A proposed rule announced Tuesday by Scott Pruitt, administrator of the Environmental Protection Agency, is intended to bring much-needed transparency to agency rule-making.
The environmental lobby is positively apoplectic about the proposal (naturally), even though it aligns perfectly with its long-held commitment to the public’s “right to know” principle.
The proposed regulation would require the EPA to ensure that the scientific data and research models “pivotal” to significant regulation are “publicly available in a manner sufficient for validation and analysis.”
Despite existing rules on government use of scientific research, federal agencies routinely mask politically driven regulations as scientifically-based imperatives. The supposed science underlying these rules is often hidden from the general public and unavailable for vetting by experts. But credible science and transparency are necessary elements of sound policy.
The opposition from greens and much of the media greeting Pruitt’s announcement is, frankly, hypocritical in the extreme. Opponents claim that the EPA’s regulatory power would be unduly restricted if the agency is forced to reveal the scientific data and research methodologies used in rule-making.
But that is precisely the point. The EPA should no longer enjoy free rein to impose major regulations based on studies that are unavailable for public scrutiny.
Their claim that research subjects’ privacy would be violated is groundless. Researchers routinely scrub identifying information when aggregating data for analysis. Nor is personal information even relevant in agency rule-making.
Meanwhile, the EPA and other federal agencies are duty-bound to protect proprietary information.
Transparency in rule-making is vital to evaluating whether regulation is justified and effective. It is also essential to testing the “reproducibility” of research findings, which is a bedrock principle of the scientific method.
It takes real chutzpah for the champions of environmental “right-to-know” laws to now claim that the EPA should not be required to make public the scientific material on which regulations are based.
The public’s “right to know” was their rallying cry in lobbying for a variety of public disclosure requirements on the private sector as well as state and local governments, including informational labeling; emissions reporting; workplace safety warnings; beach advisories; environmental liabilities; and pending enforcement actions, to name a few.
The proposed rule is hardly radical. It aligns with the Data Access Act, which requires federal agencies to ensure that data produced under grants to (and agreements with) universities, hospitals, and nonprofit organizations is available to the public through the Freedom of Information Act.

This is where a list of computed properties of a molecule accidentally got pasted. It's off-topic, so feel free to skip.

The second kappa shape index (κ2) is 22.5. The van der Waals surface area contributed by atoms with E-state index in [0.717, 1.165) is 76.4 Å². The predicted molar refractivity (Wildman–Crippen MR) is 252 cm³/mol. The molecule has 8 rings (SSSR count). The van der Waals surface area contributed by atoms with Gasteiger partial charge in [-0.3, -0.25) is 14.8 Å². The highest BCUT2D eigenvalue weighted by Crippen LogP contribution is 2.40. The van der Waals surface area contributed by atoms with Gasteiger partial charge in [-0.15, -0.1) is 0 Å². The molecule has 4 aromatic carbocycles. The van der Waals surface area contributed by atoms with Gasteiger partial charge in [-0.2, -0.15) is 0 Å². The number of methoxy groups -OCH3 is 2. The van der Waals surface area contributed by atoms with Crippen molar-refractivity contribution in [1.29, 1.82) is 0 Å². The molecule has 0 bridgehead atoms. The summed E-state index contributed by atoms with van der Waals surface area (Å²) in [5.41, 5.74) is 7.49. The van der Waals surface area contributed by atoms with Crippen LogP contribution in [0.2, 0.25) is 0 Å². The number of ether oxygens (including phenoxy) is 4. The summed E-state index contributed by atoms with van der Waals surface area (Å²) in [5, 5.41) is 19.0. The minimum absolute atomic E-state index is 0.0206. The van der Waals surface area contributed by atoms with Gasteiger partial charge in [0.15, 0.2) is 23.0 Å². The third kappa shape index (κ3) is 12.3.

However, the implementation guidance from the Office of Management and Budget has unduly restricted application of the law.
Moreover, the Information Quality Act requires the Office of Management and Budget “to promulgate guidance to agencies ensuring the quality, objectivity, utility, and integrity of information (including statistical information) disseminated by federal agencies.”
However, the law’s effectiveness has been limited by a lack of agency accountability. Courts have ruled that it does not permit judicial review of an agency’s compliance with its provisions. The proposed rule is also consistent with the Office of Management and Budget’s Information Quality Bulletin for Peer Review.
The proposal also mirrors legislation passed by the House last year to prohibit the EPA from “proposing, finalizing, or disseminating a covered action unless all scientific and technical information relied on to support such action is the best available science, specifically identified, and publicly available in a manner sufficient for independent analysis and substantial reproduction of research results.”
A Senate companion measure failed to advance to a vote.
The EPA regulation has expanded exponentially every decade since the 1970s at tremendous expense to the nation. Secret science underlies some of the most expansive regulatory initiatives.
President Donald Trump has focused significant attention on re-establishing the constitutional and statutory boundaries routinely breached by the agency. The special interests that thrive on gloom and ever-increasing government powers are attempting to block the administration’s reforms at every turn.
But their opposition to the proposed transparency rule sets a new low for abject hypocrisy.